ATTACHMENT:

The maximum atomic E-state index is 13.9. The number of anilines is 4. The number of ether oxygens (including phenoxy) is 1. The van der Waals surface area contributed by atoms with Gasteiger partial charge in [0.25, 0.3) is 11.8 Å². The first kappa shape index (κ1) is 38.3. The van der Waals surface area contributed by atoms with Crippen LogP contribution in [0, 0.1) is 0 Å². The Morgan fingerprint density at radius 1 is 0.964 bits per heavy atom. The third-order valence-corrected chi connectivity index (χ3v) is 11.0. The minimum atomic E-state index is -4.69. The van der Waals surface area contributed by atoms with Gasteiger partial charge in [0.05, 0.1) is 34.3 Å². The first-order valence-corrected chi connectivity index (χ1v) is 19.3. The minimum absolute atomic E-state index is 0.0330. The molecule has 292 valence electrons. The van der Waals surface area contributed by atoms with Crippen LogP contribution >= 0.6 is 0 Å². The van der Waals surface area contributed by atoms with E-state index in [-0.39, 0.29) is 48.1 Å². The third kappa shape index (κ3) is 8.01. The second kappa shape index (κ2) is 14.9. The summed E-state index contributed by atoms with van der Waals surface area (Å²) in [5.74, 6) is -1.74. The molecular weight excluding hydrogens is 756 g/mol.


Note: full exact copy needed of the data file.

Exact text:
The maximum atomic E-state index is 13.9. The number of anilines is 4. The number of ether oxygens (including phenoxy) is 1. The van der Waals surface area contributed by atoms with Gasteiger partial charge in [0.25, 0.3) is 11.8 Å². The first kappa shape index (κ1) is 38.3. The van der Waals surface area contributed by atoms with Crippen LogP contribution in [0, 0.1) is 0 Å². The Morgan fingerprint density at radius 1 is 0.964 bits per heavy atom. The third-order valence-corrected chi connectivity index (χ3v) is 11.0. The minimum atomic E-state index is -4.69. The van der Waals surface area contributed by atoms with Gasteiger partial charge in [0.05, 0.1) is 34.3 Å². The first-order valence-corrected chi connectivity index (χ1v) is 19.3. The minimum absolute atomic E-state index is 0.0330. The molecule has 292 valence electrons. The van der Waals surface area contributed by atoms with Crippen LogP contribution >= 0.6 is 0 Å². The van der Waals surface area contributed by atoms with E-state index in [-0.39, 0.29) is 48.1 Å². The third kappa shape index (κ3) is 8.01. The second kappa shape index (κ2) is 14.9. The summed E-state index contributed by atoms with van der Waals surface area (Å²) in [5.74, 6) is -1.74. The molecular weight excluding hydrogens is 756 g/mol.